In Alabama, school nutrition professionals whose pizzaday groceries never showed up improvised and served students pizza they bought by the cartload at a local grocery store, said Angelice Lowe, food distribution administrator for the Alabama Department of Education. She said it will be tough to serve meals that “look like they’re supposed to” until supplychain problems subside.

WHAT HAPPENS NEXT: School officials are especially worried about how they will keep children fed through the summer without the waivers. Normally, meals must be served in a congregate setting overseen by school nutrition staff. That has always been tough in a place like Umatilla, where few students have transportation and many live in neighborhoods without nearby parks that could serve as meal sites.

When Sipe’s district served grab-and-go meals last summer out of a food truck, they were able to stop and distribute food at twice as many locations as they had served before the pandemic. And even if Sipe could bus students to school for summer meals, she might not have enough staff to serve them because of the staffing shortages. “The thought of moving forward without these waivers is overwhelming,” Sipe said.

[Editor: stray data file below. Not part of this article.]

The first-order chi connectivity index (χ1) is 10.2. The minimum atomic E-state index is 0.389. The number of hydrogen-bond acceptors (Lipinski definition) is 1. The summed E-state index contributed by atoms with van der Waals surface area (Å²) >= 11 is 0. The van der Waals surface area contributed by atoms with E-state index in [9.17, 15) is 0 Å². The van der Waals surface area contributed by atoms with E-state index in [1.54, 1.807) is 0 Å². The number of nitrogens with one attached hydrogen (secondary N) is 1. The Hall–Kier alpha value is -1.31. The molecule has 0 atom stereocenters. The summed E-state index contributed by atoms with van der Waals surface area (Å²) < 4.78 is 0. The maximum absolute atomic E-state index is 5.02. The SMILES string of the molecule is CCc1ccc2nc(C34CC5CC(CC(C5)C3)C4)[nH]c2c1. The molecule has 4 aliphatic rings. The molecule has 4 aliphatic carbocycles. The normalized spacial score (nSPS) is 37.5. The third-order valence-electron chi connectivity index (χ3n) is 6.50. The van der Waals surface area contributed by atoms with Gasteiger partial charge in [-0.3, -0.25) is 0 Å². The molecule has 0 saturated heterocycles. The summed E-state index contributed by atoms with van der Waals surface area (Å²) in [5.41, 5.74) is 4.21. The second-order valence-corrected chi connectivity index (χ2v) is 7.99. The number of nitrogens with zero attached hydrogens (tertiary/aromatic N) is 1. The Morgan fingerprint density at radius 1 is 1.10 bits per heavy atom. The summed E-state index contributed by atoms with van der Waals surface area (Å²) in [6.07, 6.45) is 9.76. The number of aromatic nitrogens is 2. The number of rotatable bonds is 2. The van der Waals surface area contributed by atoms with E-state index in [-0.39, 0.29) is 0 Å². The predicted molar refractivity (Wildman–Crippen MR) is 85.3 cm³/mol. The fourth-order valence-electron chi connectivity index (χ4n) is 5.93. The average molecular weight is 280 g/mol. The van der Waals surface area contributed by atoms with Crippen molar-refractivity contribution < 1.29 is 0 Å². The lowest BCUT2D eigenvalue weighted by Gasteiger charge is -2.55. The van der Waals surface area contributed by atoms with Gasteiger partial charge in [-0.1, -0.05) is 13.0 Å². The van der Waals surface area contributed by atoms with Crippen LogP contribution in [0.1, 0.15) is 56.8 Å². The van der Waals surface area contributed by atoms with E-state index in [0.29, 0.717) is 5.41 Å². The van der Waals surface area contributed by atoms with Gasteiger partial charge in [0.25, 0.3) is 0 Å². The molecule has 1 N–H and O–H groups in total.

School officials and nutrition directors won’t be alone in their fight to convince Congress to reinstate the flexibility. Members of the newly formed Mayors Alliance to End Childhood Hunger also plan to pressure lawmakers to extend the waivers for another year. The group represents nearly 100 mayors from large and mid-size cities across 34 states and the District of Columbia.